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a scourge of the tropics and subtropics
About 40 percent
of the world’s population live in areas with malaria, and an estimated 300-500
million are infected a year; of which 1.5-2.7 m die . In the year 2000,
malaria caused nearly 45 million Disability Adjusted Life Years (DALYs), accounting
for 13 percent of all DALYs associated with infectious diseases. Malaria is
caused by a protozoan (single celled animal) parasite transmitted by blood
sucking mosquitoes. There are four species of protozoa that cause malaria;
Plasmodium falciparum is responsible for the majority of infections
and is the most fatal.
The main strategies for combating malaria include controlling the mosquito
vectors with insecticides-treated bed nets, residual insecticides (insecticides
that remain active over extended periods) or treating
the parasite infection with combination therapy based on artimisinin (a natural
product of wormwood discovered in China), and other anti-malarial drugs such
as those based on quinine  (Two
Takes on Malaria, SiS 13/14). These measures have eradicated malaria, especially from Europe
and the United States. However, malaria remains a scourge
in the tropics and subtropics  (Fig. 1), and in recent years, much emphasis
has been placed on developing malaria vaccines  as an additional measure
in fighting malaria.
Figure 1. World map of malaria, black, areas where
malaria is transmitted, grey, areas with limited risk, white, areas with no
malaria (source WHO, 2003)
parasites that enter the bloodstream are called sporozoites. Sporozoites go
to the liver, where they multiply before changing into a different form called
merozoites. The merozoites enter into the red blood cells (erythrocytes) to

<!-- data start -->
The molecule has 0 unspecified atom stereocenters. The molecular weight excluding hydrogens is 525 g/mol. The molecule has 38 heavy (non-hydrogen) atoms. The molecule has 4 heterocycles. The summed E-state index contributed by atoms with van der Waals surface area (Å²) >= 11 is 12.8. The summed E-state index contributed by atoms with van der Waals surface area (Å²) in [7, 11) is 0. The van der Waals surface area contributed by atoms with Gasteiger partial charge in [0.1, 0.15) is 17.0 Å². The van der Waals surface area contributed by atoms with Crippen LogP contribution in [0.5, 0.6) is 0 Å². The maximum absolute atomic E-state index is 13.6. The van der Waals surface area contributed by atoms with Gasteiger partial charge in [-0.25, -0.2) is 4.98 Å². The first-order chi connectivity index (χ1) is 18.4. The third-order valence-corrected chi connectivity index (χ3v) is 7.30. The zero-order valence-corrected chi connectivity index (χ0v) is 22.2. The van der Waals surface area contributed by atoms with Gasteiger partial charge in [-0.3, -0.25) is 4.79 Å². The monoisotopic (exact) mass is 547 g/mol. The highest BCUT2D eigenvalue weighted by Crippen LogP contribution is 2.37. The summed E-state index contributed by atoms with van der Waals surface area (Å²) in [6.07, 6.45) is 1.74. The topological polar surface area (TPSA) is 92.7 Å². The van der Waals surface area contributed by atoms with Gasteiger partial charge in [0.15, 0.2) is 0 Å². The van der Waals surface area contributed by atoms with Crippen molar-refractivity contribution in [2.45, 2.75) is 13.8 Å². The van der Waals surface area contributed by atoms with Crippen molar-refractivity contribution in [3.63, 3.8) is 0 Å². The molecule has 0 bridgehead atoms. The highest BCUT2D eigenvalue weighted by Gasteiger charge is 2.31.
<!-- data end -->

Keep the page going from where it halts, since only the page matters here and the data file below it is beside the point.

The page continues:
multiply; and this makes the person very sick with symptoms of malaria. A
person can look well but still have Plasmodium in the liver in a dormant
phase. Weeks or months later, the Plasmodium can leave the liver and
enter the bloodstream, and the person will get sick again. P. falciparum
causes the most dangerous type of malaria, making people sicker than other
Plasmodium species, because there are more of them in the blood. With
falciparum malaria, the red blood cells are sticky, so they block the
blood vessels .
have been attenuated (weakened) with irradiation, and injection of such sporozoites
provided complete protection. The production of attenuated sporozoites has
been improved and clinical trials will begin in the near future by injecting
the vaccine. Genetic attenuation of sporozoites is also
used to produce mutant strains unable to complete their life cycle . Attenuated
sporozoite vaccines are attractive for protection against malaria but difficult
and costly to produce on a global scale.
Synthetic and genetically
engineered sub-unit vaccines are usually based on either of two sporozoite surface proteins: circumsporozoite protein (CSP),
and thrombospondin related anonymous protein (TRAP) involved in sporozoite
motility and invasion of liver cells. The RTS,S vaccines, produced in yeast
cells, are made up of the tandem repeat tetrapeptide (R) and the C terminal
T-cell epitope (antigenic unit) containing (T) regions of CSP fused to hepatitis
B surface antigen (S), plus the unfused S antigen . The vaccine contains
an adjuvant.ASO2, oil in water emulsion of the immunostimulants monophosphoryl
lipid A and QS-21, a fraction of China bark extract